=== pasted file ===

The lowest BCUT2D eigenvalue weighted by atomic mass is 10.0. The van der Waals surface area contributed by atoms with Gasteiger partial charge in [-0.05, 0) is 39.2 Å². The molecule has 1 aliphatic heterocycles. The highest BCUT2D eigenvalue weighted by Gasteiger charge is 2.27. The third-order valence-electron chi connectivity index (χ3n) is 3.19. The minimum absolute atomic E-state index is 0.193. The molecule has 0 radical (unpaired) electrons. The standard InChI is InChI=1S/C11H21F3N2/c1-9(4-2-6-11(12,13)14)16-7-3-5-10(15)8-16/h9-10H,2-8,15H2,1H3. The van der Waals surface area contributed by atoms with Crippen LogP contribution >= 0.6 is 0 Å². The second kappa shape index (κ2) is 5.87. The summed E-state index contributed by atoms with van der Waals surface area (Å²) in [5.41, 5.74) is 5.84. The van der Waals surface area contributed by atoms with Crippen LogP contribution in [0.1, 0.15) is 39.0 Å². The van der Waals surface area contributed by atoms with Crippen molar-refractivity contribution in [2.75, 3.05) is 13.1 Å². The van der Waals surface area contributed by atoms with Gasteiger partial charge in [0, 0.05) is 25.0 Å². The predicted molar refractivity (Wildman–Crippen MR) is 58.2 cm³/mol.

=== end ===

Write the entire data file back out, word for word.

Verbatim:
The lowest BCUT2D eigenvalue weighted by atomic mass is 10.0. The van der Waals surface area contributed by atoms with Gasteiger partial charge in [-0.05, 0) is 39.2 Å². The molecule has 1 aliphatic heterocycles. The highest BCUT2D eigenvalue weighted by Gasteiger charge is 2.27. The third-order valence-electron chi connectivity index (χ3n) is 3.19. The minimum absolute atomic E-state index is 0.193. The molecule has 0 radical (unpaired) electrons. The standard InChI is InChI=1S/C11H21F3N2/c1-9(4-2-6-11(12,13)14)16-7-3-5-10(15)8-16/h9-10H,2-8,15H2,1H3. The van der Waals surface area contributed by atoms with Crippen LogP contribution >= 0.6 is 0 Å². The second kappa shape index (κ2) is 5.87. The summed E-state index contributed by atoms with van der Waals surface area (Å²) in [5.41, 5.74) is 5.84. The van der Waals surface area contributed by atoms with Crippen LogP contribution in [0.1, 0.15) is 39.0 Å². The van der Waals surface area contributed by atoms with Crippen molar-refractivity contribution in [2.75, 3.05) is 13.1 Å². The van der Waals surface area contributed by atoms with Gasteiger partial charge in [0, 0.05) is 25.0 Å². The predicted molar refractivity (Wildman–Crippen MR) is 58.2 cm³/mol.